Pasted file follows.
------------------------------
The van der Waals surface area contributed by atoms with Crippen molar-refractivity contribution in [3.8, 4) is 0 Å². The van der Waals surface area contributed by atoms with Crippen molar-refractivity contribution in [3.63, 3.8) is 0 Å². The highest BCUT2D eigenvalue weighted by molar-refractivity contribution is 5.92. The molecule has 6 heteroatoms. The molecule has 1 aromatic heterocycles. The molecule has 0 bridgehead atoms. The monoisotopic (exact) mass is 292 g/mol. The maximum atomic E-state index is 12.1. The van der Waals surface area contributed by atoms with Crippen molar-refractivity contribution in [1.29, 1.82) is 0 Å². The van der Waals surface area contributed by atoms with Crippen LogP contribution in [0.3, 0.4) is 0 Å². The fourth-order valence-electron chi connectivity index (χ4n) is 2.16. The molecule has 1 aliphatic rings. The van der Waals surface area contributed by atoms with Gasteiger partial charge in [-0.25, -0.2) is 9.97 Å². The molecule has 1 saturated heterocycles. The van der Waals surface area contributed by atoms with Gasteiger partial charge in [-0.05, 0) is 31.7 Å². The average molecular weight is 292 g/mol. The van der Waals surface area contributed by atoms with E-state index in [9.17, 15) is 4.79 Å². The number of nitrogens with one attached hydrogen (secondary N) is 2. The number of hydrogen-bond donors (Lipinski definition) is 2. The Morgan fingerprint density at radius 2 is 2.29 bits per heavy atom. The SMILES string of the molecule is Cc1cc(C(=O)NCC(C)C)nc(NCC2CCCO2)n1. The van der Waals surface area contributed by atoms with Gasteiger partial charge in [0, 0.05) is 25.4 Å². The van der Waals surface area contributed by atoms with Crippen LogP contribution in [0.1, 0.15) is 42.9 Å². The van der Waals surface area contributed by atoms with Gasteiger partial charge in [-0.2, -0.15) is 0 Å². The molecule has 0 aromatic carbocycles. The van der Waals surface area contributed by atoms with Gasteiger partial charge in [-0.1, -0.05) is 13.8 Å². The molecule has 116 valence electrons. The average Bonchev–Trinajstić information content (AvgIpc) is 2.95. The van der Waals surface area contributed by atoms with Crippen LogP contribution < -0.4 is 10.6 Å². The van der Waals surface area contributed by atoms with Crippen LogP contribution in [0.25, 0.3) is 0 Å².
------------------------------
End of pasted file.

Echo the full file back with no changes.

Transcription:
The van der Waals surface area contributed by atoms with Crippen molar-refractivity contribution in [3.8, 4) is 0 Å². The van der Waals surface area contributed by atoms with Crippen molar-refractivity contribution in [3.63, 3.8) is 0 Å². The highest BCUT2D eigenvalue weighted by molar-refractivity contribution is 5.92. The molecule has 6 heteroatoms. The molecule has 1 aromatic heterocycles. The molecule has 0 bridgehead atoms. The monoisotopic (exact) mass is 292 g/mol. The maximum atomic E-state index is 12.1. The van der Waals surface area contributed by atoms with Crippen molar-refractivity contribution in [1.29, 1.82) is 0 Å². The van der Waals surface area contributed by atoms with Crippen LogP contribution in [0.3, 0.4) is 0 Å². The fourth-order valence-electron chi connectivity index (χ4n) is 2.16. The molecule has 1 aliphatic rings. The van der Waals surface area contributed by atoms with Gasteiger partial charge in [-0.25, -0.2) is 9.97 Å². The molecule has 1 saturated heterocycles. The van der Waals surface area contributed by atoms with Gasteiger partial charge in [-0.05, 0) is 31.7 Å². The average molecular weight is 292 g/mol. The van der Waals surface area contributed by atoms with E-state index in [9.17, 15) is 4.79 Å². The number of nitrogens with one attached hydrogen (secondary N) is 2. The number of hydrogen-bond donors (Lipinski definition) is 2. The Morgan fingerprint density at radius 2 is 2.29 bits per heavy atom. The SMILES string of the molecule is Cc1cc(C(=O)NCC(C)C)nc(NCC2CCCO2)n1. The van der Waals surface area contributed by atoms with Gasteiger partial charge in [0, 0.05) is 25.4 Å². The van der Waals surface area contributed by atoms with Crippen LogP contribution in [0.1, 0.15) is 42.9 Å². The van der Waals surface area contributed by atoms with Gasteiger partial charge in [-0.2, -0.15) is 0 Å². The molecule has 0 aromatic carbocycles. The van der Waals surface area contributed by atoms with Gasteiger partial charge in [-0.1, -0.05) is 13.8 Å². The molecule has 116 valence electrons. The average Bonchev–Trinajstić information content (AvgIpc) is 2.95. The van der Waals surface area contributed by atoms with Crippen LogP contribution < -0.4 is 10.6 Å². The van der Waals surface area contributed by atoms with Crippen LogP contribution in [0.25, 0.3) is 0 Å².